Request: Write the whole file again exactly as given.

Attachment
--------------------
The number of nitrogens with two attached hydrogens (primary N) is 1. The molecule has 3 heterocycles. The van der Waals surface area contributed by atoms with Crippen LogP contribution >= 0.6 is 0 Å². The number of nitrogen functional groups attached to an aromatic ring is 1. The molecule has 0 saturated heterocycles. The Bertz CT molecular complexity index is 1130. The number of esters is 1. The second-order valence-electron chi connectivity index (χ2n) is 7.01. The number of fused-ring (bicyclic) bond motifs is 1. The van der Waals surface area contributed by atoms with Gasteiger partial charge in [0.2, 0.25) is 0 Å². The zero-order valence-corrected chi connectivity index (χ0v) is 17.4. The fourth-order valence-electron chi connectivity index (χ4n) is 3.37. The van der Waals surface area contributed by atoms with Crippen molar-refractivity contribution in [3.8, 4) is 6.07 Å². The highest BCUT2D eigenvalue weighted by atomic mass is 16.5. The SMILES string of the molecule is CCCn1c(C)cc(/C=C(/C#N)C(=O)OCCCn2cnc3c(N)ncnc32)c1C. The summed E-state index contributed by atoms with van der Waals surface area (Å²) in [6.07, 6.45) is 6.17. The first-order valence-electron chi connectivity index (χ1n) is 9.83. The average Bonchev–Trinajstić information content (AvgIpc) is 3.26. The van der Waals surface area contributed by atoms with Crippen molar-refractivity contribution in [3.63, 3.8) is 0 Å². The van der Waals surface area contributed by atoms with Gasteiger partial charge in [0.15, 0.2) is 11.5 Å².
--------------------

The number of nitrogens with two attached hydrogens (primary N) is 1. The molecule has 3 heterocycles. The van der Waals surface area contributed by atoms with Crippen LogP contribution >= 0.6 is 0 Å². The number of nitrogen functional groups attached to an aromatic ring is 1. The molecule has 0 saturated heterocycles. The Bertz CT molecular complexity index is 1130. The number of esters is 1. The second-order valence-electron chi connectivity index (χ2n) is 7.01. The number of fused-ring (bicyclic) bond motifs is 1. The van der Waals surface area contributed by atoms with Gasteiger partial charge in [0.2, 0.25) is 0 Å². The zero-order valence-corrected chi connectivity index (χ0v) is 17.4. The fourth-order valence-electron chi connectivity index (χ4n) is 3.37. The van der Waals surface area contributed by atoms with Crippen molar-refractivity contribution in [3.8, 4) is 6.07 Å². The highest BCUT2D eigenvalue weighted by atomic mass is 16.5. The SMILES string of the molecule is CCCn1c(C)cc(/C=C(/C#N)C(=O)OCCCn2cnc3c(N)ncnc32)c1C. The summed E-state index contributed by atoms with van der Waals surface area (Å²) in [6.07, 6.45) is 6.17. The first-order valence-electron chi connectivity index (χ1n) is 9.83. The average Bonchev–Trinajstić information content (AvgIpc) is 3.26. The van der Waals surface area contributed by atoms with Crippen molar-refractivity contribution in [3.63, 3.8) is 0 Å². The van der Waals surface area contributed by atoms with Gasteiger partial charge in [0.15, 0.2) is 11.5 Å².